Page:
It’s surprising how long it was before the conservative art-history community took aim at Heidegger for what must have been seen as his philosophical mischief with van Gogh’s painting. The challenge finally came in 1968, in the form of a succinct and distinctly art-historical attack written by Meyer Schapiro, a prominent scholar and inspirational figure in American high Modernism, and a man about whom the art historian Irving Sandler once said, “He’s a philosopher.”5 Schapiro’s well-tempered response was delivered in a short essay, “The Still Life as a Personal Object—A Note on Heidegger and van Gogh.”6 His intentions might be reflected more accurately, however, if the essay’s subtitle were to read, “A Note to Heidegger Correcting His Representation of van Gogh’s Art.” Needless to say, Schapiro operates precisely within the tradition Heidegger dismantles in “The Origin of the Work of Art.” From Schapiro’s perspective, Heidegger fails to apprehend or acknowledge the privileged place of the creative individual, “the artist’s presence in the work.”7 The shoes belong to van Gogh not so much because he may have worn them but because by painting them he has suffused them with his own subjectivity. They are his in the same proprietary way that Mont Sainte-Victoire belongs to Cézanne. Philosophical fancy and carelessness of observation have led Heidegger away from just such essential insights.

A clash was inevitable given Heidegger’s apparent disregard for the tradition of Kantian esthetics, the tradition of the subjective experience of art. His treading on the highly territorialized domain of Post-Impressionist painting did not help either. In 1977 the French post-Structuralist Jacques Derrida stepped into the breach, brandishing his own text, “Restitutions”8—a remarkably prolix piece of writing, considerably longer than both Heidegger’s and Schapiro’s essays combined, a virtual shoe novella. On the surface it appears that Derrida was attempting to sort out, in an act of literary mediation, matters under dispute between philosophy and the offended party, art history. Beyond and beneath this, his singularly cunning and exhaustive critical reading inverts both Heidegger’s and Schapiro’s texts to investigate their underside, where Derrida finds an unsuspected correspondence between the two litigants. It could be said that he sees them as a pair, an odd couple, two thinkers both of whose thought is regulated by the need to return the abandoned shoes to an erect body capable of walking in them. One more point: Derrida turns out to be the Parisian shoe-thief.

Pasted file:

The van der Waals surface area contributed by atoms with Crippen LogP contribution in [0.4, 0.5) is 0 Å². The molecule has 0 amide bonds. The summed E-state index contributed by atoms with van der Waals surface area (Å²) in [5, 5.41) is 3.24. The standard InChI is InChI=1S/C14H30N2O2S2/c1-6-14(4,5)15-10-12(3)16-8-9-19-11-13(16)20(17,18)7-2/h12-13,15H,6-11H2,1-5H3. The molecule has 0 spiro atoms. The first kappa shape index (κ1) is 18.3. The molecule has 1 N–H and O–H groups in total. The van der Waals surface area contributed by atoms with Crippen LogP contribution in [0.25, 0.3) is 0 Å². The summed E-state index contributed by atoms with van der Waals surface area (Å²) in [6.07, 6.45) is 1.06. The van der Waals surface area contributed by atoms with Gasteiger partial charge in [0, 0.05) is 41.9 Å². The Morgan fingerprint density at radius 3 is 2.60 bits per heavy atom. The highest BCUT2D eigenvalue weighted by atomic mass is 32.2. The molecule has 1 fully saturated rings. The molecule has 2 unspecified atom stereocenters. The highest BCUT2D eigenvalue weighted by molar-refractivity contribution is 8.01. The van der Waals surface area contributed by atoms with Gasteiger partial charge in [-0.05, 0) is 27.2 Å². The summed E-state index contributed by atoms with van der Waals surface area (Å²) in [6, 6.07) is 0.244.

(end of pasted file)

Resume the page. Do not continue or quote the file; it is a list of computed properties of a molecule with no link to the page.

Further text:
Though Heidegger, Schapiro, and Derrida between them map the principal contours of the shoe debate, they are not the only contributors to it. The notion of a lively antagonism between two well-established districts of academic practice caught on with at least one van Gogh specialist, Marxist art-historian John Walker. In 1980, in the British journal Block, Walker published an article entitled “Art History versus Philosophy: The Enigma of the ‘Old Shoes.’”9 Overall, his exposition of the duel for the shoes is useful, but it is heavily varnished with polemic, and is prejudicially impatient, overreductive, even silly at times. As a historical materialist, Walker demands contextual specificity in art writing, and this he finds lacking in Heidegger’s essay. Heidegger, however did not take issue with historicity; as suggested above, it was the transhistorical subjectivization of esthetic experience that troubled him. Walker also asserts that Heidegger rejected “a correspondence theory of truth”—a theory arising from the fact that if a statement (“Vincent has cut off his ear!”) corresponds to observed fact (Vincent standing before us with a razor in one hand, his left earlobe in the other, and blood running down his neck), then we judge the statement’s claim to be true. (The same applies, of course, to visual statements such as paintings. . . of shoes.) But Heidegger’s position on this matter is clear: he believed such a theory does apply to relations between beings (things and their representations), though it cannot disclose the truth of Being. He focused his attention on truth as alētheia, or unconcealment, which stands prior to, and is the very ground for, the truth of adaequatio (correspondence). The truth of unconcealment is what Heidegger sought in and through van Gogh’s painting. Walker’s defensive frame of mind and ideological rigidity make it impossible for him to occupy even briefly the space of Heidegger’s philosophical argument.